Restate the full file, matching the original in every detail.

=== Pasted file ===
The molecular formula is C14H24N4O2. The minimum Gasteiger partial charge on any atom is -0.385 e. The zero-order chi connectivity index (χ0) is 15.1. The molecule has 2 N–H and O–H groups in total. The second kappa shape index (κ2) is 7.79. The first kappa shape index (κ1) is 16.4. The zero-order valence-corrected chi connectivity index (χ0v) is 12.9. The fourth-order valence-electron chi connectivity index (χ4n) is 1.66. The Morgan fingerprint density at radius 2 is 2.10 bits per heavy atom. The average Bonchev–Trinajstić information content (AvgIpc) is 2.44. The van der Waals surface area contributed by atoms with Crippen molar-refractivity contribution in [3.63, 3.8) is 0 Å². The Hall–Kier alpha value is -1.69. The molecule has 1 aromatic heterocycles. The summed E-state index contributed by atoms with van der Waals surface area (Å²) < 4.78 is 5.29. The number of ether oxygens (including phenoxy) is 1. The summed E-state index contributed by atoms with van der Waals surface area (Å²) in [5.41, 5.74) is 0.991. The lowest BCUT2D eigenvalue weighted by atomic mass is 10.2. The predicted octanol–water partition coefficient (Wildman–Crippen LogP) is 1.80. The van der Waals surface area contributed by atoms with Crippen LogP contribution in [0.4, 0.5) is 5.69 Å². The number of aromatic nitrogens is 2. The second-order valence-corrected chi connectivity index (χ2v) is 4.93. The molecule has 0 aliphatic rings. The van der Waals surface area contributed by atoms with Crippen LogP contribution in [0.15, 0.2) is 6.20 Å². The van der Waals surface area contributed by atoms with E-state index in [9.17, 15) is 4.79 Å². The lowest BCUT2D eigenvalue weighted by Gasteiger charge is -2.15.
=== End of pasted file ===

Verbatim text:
The molecular formula is C14H24N4O2. The minimum Gasteiger partial charge on any atom is -0.385 e. The zero-order chi connectivity index (χ0) is 15.1. The molecule has 2 N–H and O–H groups in total. The second kappa shape index (κ2) is 7.79. The first kappa shape index (κ1) is 16.4. The zero-order valence-corrected chi connectivity index (χ0v) is 12.9. The fourth-order valence-electron chi connectivity index (χ4n) is 1.66. The Morgan fingerprint density at radius 2 is 2.10 bits per heavy atom. The average Bonchev–Trinajstić information content (AvgIpc) is 2.44. The van der Waals surface area contributed by atoms with Crippen molar-refractivity contribution in [3.63, 3.8) is 0 Å². The Hall–Kier alpha value is -1.69. The molecule has 1 aromatic heterocycles. The summed E-state index contributed by atoms with van der Waals surface area (Å²) < 4.78 is 5.29. The number of ether oxygens (including phenoxy) is 1. The summed E-state index contributed by atoms with van der Waals surface area (Å²) in [5.41, 5.74) is 0.991. The lowest BCUT2D eigenvalue weighted by atomic mass is 10.2. The predicted octanol–water partition coefficient (Wildman–Crippen LogP) is 1.80. The van der Waals surface area contributed by atoms with Crippen LogP contribution in [0.4, 0.5) is 5.69 Å². The number of aromatic nitrogens is 2. The second-order valence-corrected chi connectivity index (χ2v) is 4.93. The molecule has 0 aliphatic rings. The van der Waals surface area contributed by atoms with Crippen LogP contribution in [0.15, 0.2) is 6.20 Å². The van der Waals surface area contributed by atoms with E-state index in [9.17, 15) is 4.79 Å². The lowest BCUT2D eigenvalue weighted by Gasteiger charge is -2.15.